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Page name: Lighting Magic: The Dolphin [Exported view] [RSS]
2005-07-18 22:02:17
Last author: liiga
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Lighting Magic: The Dolphin

by [liiga]

Disclaimer: the picture picked apart into small pieces during this walkthrough is only there to illustrate the points, and may not be reproduced, copied, traced, siggied, tubed, barbequed or turned into confetti without the author’s explicit permission. Same goes for the rest of the tutorial – but particularly for the picture. And now that you can’t say you didn’t know, let us proceed with the walkthrough.

Suggested Reading:
A Practical Guide to Color ( http://www.epilogue.net/art/tech/socar_color )
The Color Gray ( http://www.gatheringofartists.com/epitome/content/index.php?option=content&task=view&id=85&Itemid=52 )


0. Introduction aka [liiga] Talks Too Much

This walkthrough is dedicated to exploring creating impact and volume with the use of lighting. The tools used in creating this image were Corel Painter 8 (good) and Trust tablet (not so good). In Painter, I used the brush ‘Wet Detail Brush’ from the ‘Acrylics’ tool group, and the blender ‘Grainy Water’ from, you guessed it, the ‘Blenders’ group. ‘Wet Detail Brush’ is a very simple, texture-less brush that I like because of its blending capabilities. It has a nifty little slider entitled ‘Resat’, which allows me to adjust the proportion between blending and painting – i.e. when ‘Resat’ is 0, the brush is a pure blender and when it’s 100 (max), it won’t blend to save its life and will just leave color. Although the default setting is ‘3’, I find it convenient to keep it around 80 or so. At 3 it becomes a little too hard to lay down the color that you’re actually painting with because of the excess blending. As for ‘Grainy Water’, it’s called ‘grainy’ because it can pick up texture from the ‘Paper’ that you can set separately in the program. You can also control how much grain it’ll pick up. It won’t be a whole lot at any given time, but it’s a nice addition without being too distracting. Also, the blender is rather soft in the sense that it won’t drag streaks of color, but rather creates a rather soft transition between colors (if you’re gentle with it). Also it picks up color from underlying layer – something that not all blenders in Painter are good at – so there’s a good reason why it has become the blender of choice for many artists.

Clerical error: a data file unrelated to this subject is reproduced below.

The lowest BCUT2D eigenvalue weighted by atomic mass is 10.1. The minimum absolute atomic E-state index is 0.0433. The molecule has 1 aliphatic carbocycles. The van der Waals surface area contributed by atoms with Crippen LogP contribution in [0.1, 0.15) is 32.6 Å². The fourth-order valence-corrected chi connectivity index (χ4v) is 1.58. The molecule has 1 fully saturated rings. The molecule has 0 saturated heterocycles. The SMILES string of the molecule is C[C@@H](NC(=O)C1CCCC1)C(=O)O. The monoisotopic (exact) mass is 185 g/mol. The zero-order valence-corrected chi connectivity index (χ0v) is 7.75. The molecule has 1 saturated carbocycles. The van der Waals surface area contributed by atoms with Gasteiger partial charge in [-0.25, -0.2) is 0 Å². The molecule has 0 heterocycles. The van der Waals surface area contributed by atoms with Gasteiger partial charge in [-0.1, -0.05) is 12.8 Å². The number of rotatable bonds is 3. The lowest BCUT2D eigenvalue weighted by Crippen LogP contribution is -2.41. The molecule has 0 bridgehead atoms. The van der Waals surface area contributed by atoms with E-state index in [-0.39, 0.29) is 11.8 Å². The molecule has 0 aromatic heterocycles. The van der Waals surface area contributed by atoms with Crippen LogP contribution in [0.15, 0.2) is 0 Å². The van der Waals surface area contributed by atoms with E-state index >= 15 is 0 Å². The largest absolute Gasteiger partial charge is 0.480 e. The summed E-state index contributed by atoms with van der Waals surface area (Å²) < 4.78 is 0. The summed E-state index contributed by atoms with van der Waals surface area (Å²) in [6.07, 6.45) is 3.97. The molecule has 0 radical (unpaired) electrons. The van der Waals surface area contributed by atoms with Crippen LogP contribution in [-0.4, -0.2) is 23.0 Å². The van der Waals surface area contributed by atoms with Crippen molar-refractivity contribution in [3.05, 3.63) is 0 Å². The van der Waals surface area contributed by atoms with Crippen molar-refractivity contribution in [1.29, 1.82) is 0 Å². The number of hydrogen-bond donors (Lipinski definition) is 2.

A few words about lighting in general – it helps immensely if you think about the things you paint as 3d objects. That way it is easier to figure out how exactly the light will bounce off them and which direction the shadows will go in. Also, ambient and reflected lights are extremely important in making the image coherent. In nature, everything reflects some amount of light – that’s how we’re able to see things at all. Since the reflected light is of different colors, it also means that the surrounding objects are invariably affected by these colors. Translating that into painting techniques, the main idea is to look for objects close to the one you’re painting and adding a little color from object A to object B and vice versa, at the edges where they are the closest to each other. Also, a general tip for round objects would be to add a small light line around the darkest edge of the object. It is also the same reflected light principle, but since our eye is so very used to seeing such things, it will do a great job at making the surface appear more round and 3d. The edge doesn’t have to be large either, as you’ll see in this walkthrough – just a little does the trick.

Now that was an awfully long prelude, so before you’ve left to do something more interesting, I’ll just get on with the walkthrough.

Lighting magic - part one
Lighting magic - part two
Lighting magic - part three
Lighting magic - part four
Lighting magic - part five
Lighting magic - part six
Lighting magic - part seven
Lighting magic - part eight
Lighting magic - part nine

Lighting exercise

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